the business of “fake hair”, as you know them, is booming as women the world over flock in beauty shops and hair salons to buy the locks and Namibian women have not been spared from this fever.
The young, the old, the employed and the unemployed women today sport synthetic and or human hair from every direction. It’s no wonder those who sell them earn big [by any standards].
These hair cost between N$1000 and N$3 500, depending on the textures. Local business people who sell synthetic hair, for instance, import them from Nigeria and South Africa. They cost between N$90 and N$1000 at retail.
Indian and Brazilian hair, which are considered natural, on other hand, come from South America and Asia and cost way more than the synthetic hair.
Women, often from poverty-stricken families in those parts of the world, grow their hair to considerable lengths, cut them off and then sell them to the highest bidder for sustenance.
Although the hair are popularly known as Brazilian hair, some of them are derived from women in other South American countries, such as Venezuela, Bolivia and Peru.
The hair trade can get ugly, though. Recently, hair thieves in Venezuela known as “piranhas” (the flesh-eating fish) made international headlines for cutting hair right off women’s heads. The act happens so fast. The unsuspecting women only hear the click sound of the scissors as they lose considerable chunks of their locks.
These thieves sell these hair to beauty shop or hair salon owners for up to US$500 (approximately N$5000), depending on the lengths.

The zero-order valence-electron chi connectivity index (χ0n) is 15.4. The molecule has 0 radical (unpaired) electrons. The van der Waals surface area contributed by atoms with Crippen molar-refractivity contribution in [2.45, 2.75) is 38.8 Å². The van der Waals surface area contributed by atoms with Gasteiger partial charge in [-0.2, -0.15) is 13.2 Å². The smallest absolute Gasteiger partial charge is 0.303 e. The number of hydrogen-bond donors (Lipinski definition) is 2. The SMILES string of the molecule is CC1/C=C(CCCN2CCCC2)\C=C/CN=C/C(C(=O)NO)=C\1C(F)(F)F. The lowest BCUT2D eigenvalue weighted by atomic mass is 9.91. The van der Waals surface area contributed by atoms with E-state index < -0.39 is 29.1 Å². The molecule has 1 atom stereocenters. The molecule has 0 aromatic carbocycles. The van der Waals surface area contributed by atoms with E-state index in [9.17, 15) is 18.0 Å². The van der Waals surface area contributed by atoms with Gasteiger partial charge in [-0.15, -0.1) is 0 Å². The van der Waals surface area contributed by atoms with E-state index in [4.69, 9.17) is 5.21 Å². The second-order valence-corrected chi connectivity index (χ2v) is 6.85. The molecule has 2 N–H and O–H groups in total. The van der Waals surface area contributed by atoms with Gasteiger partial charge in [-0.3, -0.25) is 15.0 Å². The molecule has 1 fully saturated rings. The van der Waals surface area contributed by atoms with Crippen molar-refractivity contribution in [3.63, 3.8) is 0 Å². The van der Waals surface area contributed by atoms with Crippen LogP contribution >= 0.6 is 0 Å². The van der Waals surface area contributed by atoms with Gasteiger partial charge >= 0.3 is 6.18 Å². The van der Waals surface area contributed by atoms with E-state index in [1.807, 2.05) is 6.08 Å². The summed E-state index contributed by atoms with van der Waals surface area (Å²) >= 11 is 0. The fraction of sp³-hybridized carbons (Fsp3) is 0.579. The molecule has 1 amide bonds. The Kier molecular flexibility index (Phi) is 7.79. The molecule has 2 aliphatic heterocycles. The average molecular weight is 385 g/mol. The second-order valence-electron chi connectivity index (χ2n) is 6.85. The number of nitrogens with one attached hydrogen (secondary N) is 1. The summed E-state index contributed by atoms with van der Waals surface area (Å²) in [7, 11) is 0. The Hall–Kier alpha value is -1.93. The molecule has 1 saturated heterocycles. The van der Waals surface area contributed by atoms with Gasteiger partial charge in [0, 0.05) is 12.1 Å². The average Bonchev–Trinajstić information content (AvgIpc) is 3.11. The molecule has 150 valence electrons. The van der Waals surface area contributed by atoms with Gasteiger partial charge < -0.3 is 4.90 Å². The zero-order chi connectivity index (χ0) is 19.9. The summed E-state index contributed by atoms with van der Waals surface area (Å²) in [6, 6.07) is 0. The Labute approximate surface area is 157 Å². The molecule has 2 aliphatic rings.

Susan Somuso who owns Susan Beauty Products in Windhoek stocks Brazilian, Indian as well as synthetic hair. She admits to a stiff competition in this business even though her hair pieces are imported directly from Brazil and India.
“The shortest Brazilian hair extensions cost N$800 while the longest can cost up to N$ 3000,” she quips, adding, her synthetic hair pieces cost between N$100 and N$1000, depending on the length and texture of the product.
A certain Patricia Simon also sells Indian hair in the capital. She makes between N$6 000 and N$12 000 in profit monthly: “It depends on the time of the year. During winter, most women prefer to wear weaves for warmth and to protect their natural hair from the extreme weather conditions. So business is usually good. But August is our peak season because of the many weddings that occur.”
Simon is fortunate to have a younger brother who studies in India and sends her the hair. Thus, she does not have to deal with middlemen.
But this booming business comes with genuine as well as fraudulent traders who rip off unsuspecting consumers by selling them fake weaves for less.
Suoma Paulus, who works at Windhoek’s Four Seasons salon says these fraudsters mix Brazilian and Indian hair with other hair textures and then sell them for cheaper prices: “There will always be unsuspecting consumers who end up being deceived because they are desperate. Remember, quality does not come cheap.”
But what’s with the “standard” sky-high prices of these hair?
One Sonja Nangolo (local hairdresser) says the prices reflect nothing compared to how much it actually costs to import the hair: “One has to think of what it takes to import these hair. It costs so much to stay in contact with a dealer, fly in the merchandise and then pick it up or pay someone to do it.”
Nangolo reveals, a return ticket to Brazil ranges from N$18 000 to N$20 000 while its costs a consumer between N$150 and N$3000 to have the weave done, depending on the hairstyle and the credibility [or popularity] of a salon.
Genuine hair extensions can last for up to five years, as long as they are well-maintained, Nangolo concludes.